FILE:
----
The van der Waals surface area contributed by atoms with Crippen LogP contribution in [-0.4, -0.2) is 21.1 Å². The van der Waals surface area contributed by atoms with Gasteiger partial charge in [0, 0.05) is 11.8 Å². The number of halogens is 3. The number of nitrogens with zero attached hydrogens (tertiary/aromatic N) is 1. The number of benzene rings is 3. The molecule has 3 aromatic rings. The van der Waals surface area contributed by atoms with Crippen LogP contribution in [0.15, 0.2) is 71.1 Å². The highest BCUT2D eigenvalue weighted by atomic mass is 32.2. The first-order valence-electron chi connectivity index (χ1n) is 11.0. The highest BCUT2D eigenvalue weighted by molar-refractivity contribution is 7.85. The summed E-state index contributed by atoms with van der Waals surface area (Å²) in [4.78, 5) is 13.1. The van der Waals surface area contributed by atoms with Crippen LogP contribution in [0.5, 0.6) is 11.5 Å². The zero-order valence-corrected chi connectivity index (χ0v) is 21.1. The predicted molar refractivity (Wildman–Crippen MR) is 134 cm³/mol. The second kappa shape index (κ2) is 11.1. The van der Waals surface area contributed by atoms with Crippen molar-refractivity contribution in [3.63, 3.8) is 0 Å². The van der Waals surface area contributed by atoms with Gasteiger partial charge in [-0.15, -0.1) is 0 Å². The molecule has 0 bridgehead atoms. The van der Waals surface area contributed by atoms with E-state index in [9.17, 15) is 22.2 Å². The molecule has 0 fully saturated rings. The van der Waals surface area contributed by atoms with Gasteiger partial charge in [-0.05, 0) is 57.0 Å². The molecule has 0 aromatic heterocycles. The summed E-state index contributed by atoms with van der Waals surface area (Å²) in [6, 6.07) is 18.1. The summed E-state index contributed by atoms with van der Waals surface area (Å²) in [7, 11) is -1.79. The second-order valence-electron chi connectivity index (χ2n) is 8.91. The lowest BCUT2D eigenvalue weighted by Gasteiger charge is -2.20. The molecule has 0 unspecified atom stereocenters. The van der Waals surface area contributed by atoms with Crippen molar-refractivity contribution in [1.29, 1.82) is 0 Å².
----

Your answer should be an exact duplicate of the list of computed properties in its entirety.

The van der Waals surface area contributed by atoms with Crippen LogP contribution in [-0.4, -0.2) is 21.1 Å². The van der Waals surface area contributed by atoms with Gasteiger partial charge in [0, 0.05) is 11.8 Å². The number of halogens is 3. The number of nitrogens with zero attached hydrogens (tertiary/aromatic N) is 1. The number of benzene rings is 3. The molecule has 3 aromatic rings. The van der Waals surface area contributed by atoms with Crippen LogP contribution in [0.15, 0.2) is 71.1 Å². The highest BCUT2D eigenvalue weighted by atomic mass is 32.2. The first-order valence-electron chi connectivity index (χ1n) is 11.0. The highest BCUT2D eigenvalue weighted by molar-refractivity contribution is 7.85. The summed E-state index contributed by atoms with van der Waals surface area (Å²) in [4.78, 5) is 13.1. The van der Waals surface area contributed by atoms with Crippen LogP contribution in [0.5, 0.6) is 11.5 Å². The zero-order valence-corrected chi connectivity index (χ0v) is 21.1. The predicted molar refractivity (Wildman–Crippen MR) is 134 cm³/mol. The second kappa shape index (κ2) is 11.1. The van der Waals surface area contributed by atoms with Crippen molar-refractivity contribution in [3.63, 3.8) is 0 Å². The van der Waals surface area contributed by atoms with Gasteiger partial charge in [-0.15, -0.1) is 0 Å². The molecule has 0 bridgehead atoms. The van der Waals surface area contributed by atoms with E-state index in [9.17, 15) is 22.2 Å². The molecule has 0 fully saturated rings. The van der Waals surface area contributed by atoms with Gasteiger partial charge in [-0.05, 0) is 57.0 Å². The molecule has 0 aromatic heterocycles. The summed E-state index contributed by atoms with van der Waals surface area (Å²) in [6, 6.07) is 18.1. The summed E-state index contributed by atoms with van der Waals surface area (Å²) in [7, 11) is -1.79. The second-order valence-electron chi connectivity index (χ2n) is 8.91. The lowest BCUT2D eigenvalue weighted by Gasteiger charge is -2.20. The molecule has 0 unspecified atom stereocenters. The van der Waals surface area contributed by atoms with Crippen molar-refractivity contribution in [1.29, 1.82) is 0 Å².